===============
    TRUTHALATOR™
    ===============
    It’s unfair that I can’t earn the same amount as someone who works in a high income field. What we need is a government to restrict people’s freedom to the point that everyone is earning the same lower amount and so I can feel better about myself.

  5. I forgot to mention that I am also an engineer in electronics and maintain Mac networks all over the city big and small.

    I do my fair share of paper pushing and thinking, trying to fix computer and software issues.

    My angst is against the Wall street types that expect Apple’s quarterly results to match “their predicted” 45% increase year over year, and when Apple releases actual numbers showing 39% increase and beating all other PC manufacturers by a wide margin and Wall Street hammers the stock and say’s stupid things like, “sales are slowing down, we are worried about Apple”.

  6. @theloniousMac

    My father-in-law is a small time farmer and was a auto worker. Stopped going to school at 8th grade.
    Over the years he has see various products in catalog or in a store, seen the price, and thought he could make it cheaper and better quality. He has done this numerous times.

    I have seen that man work with every tool known and it is simply amazing what he has self taught himself. Most farmers know, you got to be able to fix it yourself and sometimes make the part yourself.

    When you got a piece of equipment that costs thousands but is over 50 years old, some parts don’t exist anymore.

    Farming is not all manual labor, at least not with the good ones.

  7. @ Think

    A farmer makes money by transforming natural energy and resources to foodstuffs.

    A Wallstreet financier makes money by moving money around.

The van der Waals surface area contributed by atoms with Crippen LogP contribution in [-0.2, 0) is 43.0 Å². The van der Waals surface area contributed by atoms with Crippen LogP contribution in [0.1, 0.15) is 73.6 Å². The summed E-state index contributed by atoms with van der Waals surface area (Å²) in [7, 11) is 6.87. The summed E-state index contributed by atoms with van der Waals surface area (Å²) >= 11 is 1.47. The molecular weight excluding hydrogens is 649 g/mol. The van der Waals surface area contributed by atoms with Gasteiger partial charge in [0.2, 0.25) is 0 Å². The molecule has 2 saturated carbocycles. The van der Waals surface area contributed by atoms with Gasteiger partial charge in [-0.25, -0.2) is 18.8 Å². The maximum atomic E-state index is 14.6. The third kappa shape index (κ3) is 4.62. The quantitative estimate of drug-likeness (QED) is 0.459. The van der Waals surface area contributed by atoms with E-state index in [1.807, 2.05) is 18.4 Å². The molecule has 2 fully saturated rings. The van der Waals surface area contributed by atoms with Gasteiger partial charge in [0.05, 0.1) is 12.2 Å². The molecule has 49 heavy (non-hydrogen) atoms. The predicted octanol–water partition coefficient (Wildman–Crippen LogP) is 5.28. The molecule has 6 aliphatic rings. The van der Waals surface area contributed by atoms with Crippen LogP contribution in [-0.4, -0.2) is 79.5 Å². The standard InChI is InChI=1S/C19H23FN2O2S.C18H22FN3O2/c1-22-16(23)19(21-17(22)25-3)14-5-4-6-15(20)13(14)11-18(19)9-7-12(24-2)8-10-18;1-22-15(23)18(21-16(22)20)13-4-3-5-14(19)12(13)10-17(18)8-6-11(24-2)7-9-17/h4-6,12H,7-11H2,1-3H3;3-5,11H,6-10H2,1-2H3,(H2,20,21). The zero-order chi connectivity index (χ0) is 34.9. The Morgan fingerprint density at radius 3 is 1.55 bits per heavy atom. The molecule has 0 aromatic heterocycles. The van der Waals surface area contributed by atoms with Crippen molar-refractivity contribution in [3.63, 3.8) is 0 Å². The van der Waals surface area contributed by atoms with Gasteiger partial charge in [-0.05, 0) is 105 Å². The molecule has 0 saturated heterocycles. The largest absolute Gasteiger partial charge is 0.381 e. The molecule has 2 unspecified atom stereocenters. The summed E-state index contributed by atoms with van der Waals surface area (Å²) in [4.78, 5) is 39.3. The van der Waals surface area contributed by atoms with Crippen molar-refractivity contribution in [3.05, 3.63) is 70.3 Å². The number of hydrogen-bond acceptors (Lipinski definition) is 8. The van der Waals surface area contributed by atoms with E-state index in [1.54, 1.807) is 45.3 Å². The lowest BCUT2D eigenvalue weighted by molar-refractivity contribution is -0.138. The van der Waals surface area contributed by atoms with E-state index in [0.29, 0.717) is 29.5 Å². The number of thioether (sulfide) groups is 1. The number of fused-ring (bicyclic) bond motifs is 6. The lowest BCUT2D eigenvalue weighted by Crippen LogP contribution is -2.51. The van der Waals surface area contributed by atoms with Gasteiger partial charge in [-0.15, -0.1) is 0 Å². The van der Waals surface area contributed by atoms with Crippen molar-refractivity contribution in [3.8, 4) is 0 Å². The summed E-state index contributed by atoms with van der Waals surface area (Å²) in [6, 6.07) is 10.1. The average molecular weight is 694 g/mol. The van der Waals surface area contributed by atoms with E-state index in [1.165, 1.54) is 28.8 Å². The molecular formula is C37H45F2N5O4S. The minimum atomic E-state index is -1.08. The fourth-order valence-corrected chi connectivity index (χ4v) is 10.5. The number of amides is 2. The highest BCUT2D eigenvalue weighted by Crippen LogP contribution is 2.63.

Questions:
    1. Which one adds real value?
    2. Which on could we live without?
    3. Which one gets compensated more?

    Next list, sports/entertainment figures in the USA…

  8. cool to be part of those stats; I bought a MBP 2,6 | 200 | 4gig in mid-April. Oh and being at it, I finally got myself a 30′ Cinema Display, coming from the 23′ Display. Holy moses this setup is sweet. Cinema 4D, CS3, Freehand, Modo, After Effetcs etc. are so insanely fast it’s quite unbelievable… The only disappointment so far is Office 2008 which is embarrassing slow – and Apple’s Safari (!?). No Idea what is going on with Safari – but it just bloats up after heavy use and almost completely takes down the machine.

  9. A wallstreet financier allows farmers to buy protective puts that act as insurance for a farmers profits if things don’t go as planned with the farmers crops and livestock (drout, disease, etc.). The 2 entities compliment each other to keep food markets relatively stable, supplies up and prices relatively flat. In a socialist or communist system this relationship would not exist. Hence the reason people in the formar USSR and sattelite nations faces chronic shortage, long lines, and poor quality foodstuffs.